In addition, our results of whole-cell patch-clamp recordings from hippocampal CA1 pyramidal cells show the increased frequency of mIPSCs in PAP−/− mice, suggesting either an increase in the GABA release or in the density of GABAergic synapses. The increase in GABAergic tone in PAP−/− mice is also in line with their decreased sensitivity to diazepam, as in the presence of increased GABAergic tone the allosteric upmodulation of GABAA receptors is likely to be less effective. On a cellular level, how could TMPAP regulate GABAergic transmission to produce such a distinct phenotype? TMPAP has an endosomal/lysosomal targeting signal, and in prostate cancer tissue it is localized in multivesicular endosomes and lysosomes, as well as luminal exosomes [1], [3]. In this study we have shown by colocalization with CHMP2B that also in neurons TMPAP is in multivesicular endosomes. In nerve cells, these organelles are used in membrane trafficking pathways controlling recycling and degradation of pre- and post-synaptic membrane proteins, as well as in recycling of vesicle membrane during neurotransmitter release [37] and release of exosomal endocargo [38].

The results of the colocalization studies with synapthophysin and snapin, suggest that TMPAP is localized in synaptic nerve endings. This conclusion is in agreement with previous studies which show that mouse PAP localized presynaptically in DRG neurons [9] and in taste buds [39]. In addition, the colocalization between PAP and snapin in prostate cancer cells occurs in the cell lamellipodia [3], and it has been described that the lamellipodium is the site where exocytosis occurs in migrating mammalian cells [40], [41], supporting the hypothesis that colocalization of these proteins in the neuron will not happen in the cell soma. This presynaptic localization of TMPAP together with the fact that TMPAP resides in the axon hillock, where GABAergic synapses are located [23], supports the hypothesis that TMPAP is located in GABAergic synapses. TMPAP also colocalizes and interacts with snapin [3], which directly binds SNAP-25 [42], a protein that has been linked to schizophrenia in genetic [43], pathological [44][46] and functional studies [47][49]. Snapin is associated with the SNARE complex and involved in synaptic vesicle docking and fusion, supporting the hypothesis that TMPAP may regulate GABAergic signaling via synaptic vesicle trafficking. The mislocalization of snapin observed in the cells of PAP−/− mice may perturb synaptic processes controlling neurotransmitter release and recycling, thus disrupting neuronal homeostasis and eventually leading to the neurological phenotype observed in PAP−/− mice.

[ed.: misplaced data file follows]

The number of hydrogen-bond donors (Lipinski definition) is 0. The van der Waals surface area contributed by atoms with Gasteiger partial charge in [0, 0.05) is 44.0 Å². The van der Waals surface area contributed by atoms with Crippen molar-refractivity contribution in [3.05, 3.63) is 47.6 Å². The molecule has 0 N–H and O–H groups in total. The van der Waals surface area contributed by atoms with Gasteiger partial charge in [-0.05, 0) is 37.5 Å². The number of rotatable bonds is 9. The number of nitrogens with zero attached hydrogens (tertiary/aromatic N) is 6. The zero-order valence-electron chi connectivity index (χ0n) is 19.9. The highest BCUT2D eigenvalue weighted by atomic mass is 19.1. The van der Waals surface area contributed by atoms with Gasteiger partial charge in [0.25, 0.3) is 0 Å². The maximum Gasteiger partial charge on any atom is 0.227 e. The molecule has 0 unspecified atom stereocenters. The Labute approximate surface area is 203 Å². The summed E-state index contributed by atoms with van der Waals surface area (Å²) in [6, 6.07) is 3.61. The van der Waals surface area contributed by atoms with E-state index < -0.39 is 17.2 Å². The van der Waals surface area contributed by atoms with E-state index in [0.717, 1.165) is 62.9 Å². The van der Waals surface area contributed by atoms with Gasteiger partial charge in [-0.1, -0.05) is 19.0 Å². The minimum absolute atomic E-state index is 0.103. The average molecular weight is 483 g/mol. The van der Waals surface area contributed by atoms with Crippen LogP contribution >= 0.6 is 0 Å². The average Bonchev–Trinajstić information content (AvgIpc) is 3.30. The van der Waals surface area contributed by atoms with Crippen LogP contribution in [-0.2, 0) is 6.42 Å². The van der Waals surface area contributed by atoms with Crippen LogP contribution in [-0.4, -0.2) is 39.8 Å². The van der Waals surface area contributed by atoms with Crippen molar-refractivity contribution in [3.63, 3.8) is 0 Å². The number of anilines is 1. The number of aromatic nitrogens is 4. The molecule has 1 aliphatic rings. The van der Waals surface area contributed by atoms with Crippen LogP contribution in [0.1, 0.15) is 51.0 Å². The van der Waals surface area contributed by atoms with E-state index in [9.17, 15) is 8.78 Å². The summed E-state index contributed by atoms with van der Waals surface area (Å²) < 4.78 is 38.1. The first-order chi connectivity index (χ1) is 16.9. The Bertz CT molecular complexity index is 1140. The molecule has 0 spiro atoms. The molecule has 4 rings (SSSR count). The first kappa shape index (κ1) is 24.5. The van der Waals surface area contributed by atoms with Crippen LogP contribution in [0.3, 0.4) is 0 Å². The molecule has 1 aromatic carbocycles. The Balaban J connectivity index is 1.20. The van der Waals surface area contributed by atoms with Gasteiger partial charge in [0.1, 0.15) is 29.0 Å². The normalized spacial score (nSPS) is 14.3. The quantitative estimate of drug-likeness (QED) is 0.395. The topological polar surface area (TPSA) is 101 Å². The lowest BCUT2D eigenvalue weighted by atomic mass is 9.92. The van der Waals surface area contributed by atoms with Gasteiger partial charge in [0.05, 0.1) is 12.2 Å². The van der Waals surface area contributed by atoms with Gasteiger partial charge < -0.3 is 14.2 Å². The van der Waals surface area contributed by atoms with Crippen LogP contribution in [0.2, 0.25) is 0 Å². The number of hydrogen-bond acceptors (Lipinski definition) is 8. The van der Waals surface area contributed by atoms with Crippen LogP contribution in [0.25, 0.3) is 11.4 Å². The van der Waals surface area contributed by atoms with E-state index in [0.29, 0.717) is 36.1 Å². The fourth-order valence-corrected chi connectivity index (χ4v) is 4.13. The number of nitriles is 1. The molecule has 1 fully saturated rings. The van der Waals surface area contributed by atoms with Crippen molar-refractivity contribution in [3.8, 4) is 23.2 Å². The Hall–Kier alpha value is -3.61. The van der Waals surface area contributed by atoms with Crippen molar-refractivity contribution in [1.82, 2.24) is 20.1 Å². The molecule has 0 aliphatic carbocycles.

Enlarged lateral ventricles are present in numerous neurological disorders such as schizophrenia, Alzheimer’s disease, bipolar disorders, Parkinson’s disease and Huntington’s disease as well as in many mouse models of the diseases [50][53]. Also, decreased prepulse inhibition (PPI) is considered a behavioral endophenotype of schizophrenia [54]. To our knowledge, mutations in the gene encoding PAP (ACPP) have not thus far been reported, nor has ACPP been implicated in genetic association studies of mental disorders. However, the SNAP-25 locus (Chr: 20p12.3-11) has been implicated in a meta-analysis of genome-wide linkage scans of schizophrenia [43]. GABAergic dysfunctions and alterations in inhibitory circuits of the brain have been implicated in several mouse models of schizophrenia and related disorders [55]). We suggest that by influencing GABAergic signaling through vesicle trafficking, TMPAP might be linked to specific endophenotypes seen in neurological and neuropsychiatric disorders.

Acknowledgments

We thank professors Esa Korpi and Mart Saarma for valuable comments on the manuscript. We acknowledge Biomedicum Imaging Unit (BIU) at Biomedicum Helsinki for access to the equipment and technical support.

Author Contributions

Conceived and designed the experiments: TTM VV MS AMH NK AEP UA-R TT TPP HR PV. Performed the experiments: HON IBQ TTM VV JM MS AMH NK AEP TK UA-R TT TPP. Analyzed the data: HON IBQ TTM VV JM MS AMH NK AEP TK UA-R TT TPP. Contributed reagents/materials/analysis tools: VV MS UA-R TPP HR PV. Wrote the paper: HON IBQ TTM VV JM MS AMH NK AEP TK UA-R TT TPP HR PV. Performed bioinformatics analyses: HON. Provided mouse tissue material for the experiments: AMH IBQ. Provided PAP deficient mice: PV. Performed PAP immunohistochemistry: TTM IBQ. Performed double-label immunofluorescence of mouse brain sections: TTM HON. Provided the behavioral experiments: VV NK HR. Performed the dopamine experiments: JM. Provided the electrophysiology experiments: MS TT. Cloned TMPAP gene from mouse striatal neurons: AEP. Performed the adenosine experiment: TK. Provided Magnetic Resonance Imaging: UA-R. MRI analysis: UA-R IBQ. Performed estimation of monoamines and their metabolites: TPP and HON. Developed the original hypothesis and planned the experiments in collaboration with the other authors: PV. Participated in data analysis and in writing the manuscript: HON IBQ TTM VV JM MS AMH NK AEP TK UA-R TT TPP HR PV. Finalized the manuscript: PV IBQ HON.